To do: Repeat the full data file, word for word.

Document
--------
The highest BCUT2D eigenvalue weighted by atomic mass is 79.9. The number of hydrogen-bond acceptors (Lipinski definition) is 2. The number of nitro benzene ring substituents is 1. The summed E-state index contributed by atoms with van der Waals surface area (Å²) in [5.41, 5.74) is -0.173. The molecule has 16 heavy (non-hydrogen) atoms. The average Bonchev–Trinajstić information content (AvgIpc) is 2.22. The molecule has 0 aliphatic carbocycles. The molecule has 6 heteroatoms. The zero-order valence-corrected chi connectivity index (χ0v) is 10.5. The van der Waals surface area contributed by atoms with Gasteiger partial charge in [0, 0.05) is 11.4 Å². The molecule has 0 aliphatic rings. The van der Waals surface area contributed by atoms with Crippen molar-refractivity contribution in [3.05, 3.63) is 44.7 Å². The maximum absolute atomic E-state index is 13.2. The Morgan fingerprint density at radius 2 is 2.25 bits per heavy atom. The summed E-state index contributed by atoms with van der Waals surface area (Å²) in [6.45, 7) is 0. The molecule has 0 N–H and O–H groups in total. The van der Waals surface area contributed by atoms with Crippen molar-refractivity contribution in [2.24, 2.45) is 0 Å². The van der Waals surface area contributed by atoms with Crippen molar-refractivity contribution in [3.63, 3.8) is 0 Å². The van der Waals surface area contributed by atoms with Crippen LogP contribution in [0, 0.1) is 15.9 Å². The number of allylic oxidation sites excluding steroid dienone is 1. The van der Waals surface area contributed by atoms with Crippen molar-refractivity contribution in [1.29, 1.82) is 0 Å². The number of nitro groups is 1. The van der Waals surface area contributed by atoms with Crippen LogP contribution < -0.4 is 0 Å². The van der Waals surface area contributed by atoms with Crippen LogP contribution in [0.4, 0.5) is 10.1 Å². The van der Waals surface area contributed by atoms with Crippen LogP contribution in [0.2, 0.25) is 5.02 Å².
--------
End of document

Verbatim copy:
The highest BCUT2D eigenvalue weighted by atomic mass is 79.9. The number of hydrogen-bond acceptors (Lipinski definition) is 2. The number of nitro benzene ring substituents is 1. The summed E-state index contributed by atoms with van der Waals surface area (Å²) in [5.41, 5.74) is -0.173. The molecule has 16 heavy (non-hydrogen) atoms. The average Bonchev–Trinajstić information content (AvgIpc) is 2.22. The molecule has 0 aliphatic carbocycles. The molecule has 6 heteroatoms. The zero-order valence-corrected chi connectivity index (χ0v) is 10.5. The van der Waals surface area contributed by atoms with Gasteiger partial charge in [0, 0.05) is 11.4 Å². The molecule has 0 aliphatic rings. The van der Waals surface area contributed by atoms with Crippen molar-refractivity contribution in [3.05, 3.63) is 44.7 Å². The maximum absolute atomic E-state index is 13.2. The Morgan fingerprint density at radius 2 is 2.25 bits per heavy atom. The summed E-state index contributed by atoms with van der Waals surface area (Å²) in [6.45, 7) is 0. The molecule has 0 N–H and O–H groups in total. The van der Waals surface area contributed by atoms with Crippen molar-refractivity contribution in [2.24, 2.45) is 0 Å². The van der Waals surface area contributed by atoms with Crippen molar-refractivity contribution in [3.63, 3.8) is 0 Å². The van der Waals surface area contributed by atoms with Crippen LogP contribution in [0, 0.1) is 15.9 Å². The number of allylic oxidation sites excluding steroid dienone is 1. The van der Waals surface area contributed by atoms with Crippen molar-refractivity contribution in [1.29, 1.82) is 0 Å². The number of nitro groups is 1. The van der Waals surface area contributed by atoms with Crippen LogP contribution < -0.4 is 0 Å². The van der Waals surface area contributed by atoms with Crippen LogP contribution in [0.4, 0.5) is 10.1 Å². The van der Waals surface area contributed by atoms with Crippen LogP contribution in [0.2, 0.25) is 5.02 Å².